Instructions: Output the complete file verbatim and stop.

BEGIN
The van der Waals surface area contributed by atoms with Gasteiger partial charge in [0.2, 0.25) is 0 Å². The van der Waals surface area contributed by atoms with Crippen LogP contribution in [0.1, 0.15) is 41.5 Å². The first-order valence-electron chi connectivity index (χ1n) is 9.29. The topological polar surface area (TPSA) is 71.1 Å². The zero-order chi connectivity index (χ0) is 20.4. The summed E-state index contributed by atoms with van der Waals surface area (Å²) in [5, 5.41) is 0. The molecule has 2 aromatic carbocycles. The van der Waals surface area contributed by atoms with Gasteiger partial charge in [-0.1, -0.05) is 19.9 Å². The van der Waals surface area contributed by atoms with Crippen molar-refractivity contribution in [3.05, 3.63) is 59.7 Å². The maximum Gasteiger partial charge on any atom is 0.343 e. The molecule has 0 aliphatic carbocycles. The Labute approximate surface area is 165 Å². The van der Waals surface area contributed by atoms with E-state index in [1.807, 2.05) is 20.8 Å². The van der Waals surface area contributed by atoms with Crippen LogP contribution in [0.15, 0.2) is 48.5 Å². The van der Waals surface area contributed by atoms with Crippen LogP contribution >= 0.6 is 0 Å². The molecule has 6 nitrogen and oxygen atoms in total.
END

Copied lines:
The van der Waals surface area contributed by atoms with Gasteiger partial charge in [0.2, 0.25) is 0 Å². The van der Waals surface area contributed by atoms with Crippen LogP contribution in [0.1, 0.15) is 41.5 Å². The first-order valence-electron chi connectivity index (χ1n) is 9.29. The topological polar surface area (TPSA) is 71.1 Å². The zero-order chi connectivity index (χ0) is 20.4. The summed E-state index contributed by atoms with van der Waals surface area (Å²) in [5, 5.41) is 0. The molecule has 2 aromatic carbocycles. The van der Waals surface area contributed by atoms with Gasteiger partial charge in [-0.1, -0.05) is 19.9 Å². The van der Waals surface area contributed by atoms with Crippen molar-refractivity contribution in [3.05, 3.63) is 59.7 Å². The maximum Gasteiger partial charge on any atom is 0.343 e. The molecule has 0 aliphatic carbocycles. The Labute approximate surface area is 165 Å². The van der Waals surface area contributed by atoms with E-state index in [1.807, 2.05) is 20.8 Å². The van der Waals surface area contributed by atoms with Crippen LogP contribution in [0.15, 0.2) is 48.5 Å². The van der Waals surface area contributed by atoms with Crippen LogP contribution >= 0.6 is 0 Å². The molecule has 6 nitrogen and oxygen atoms in total.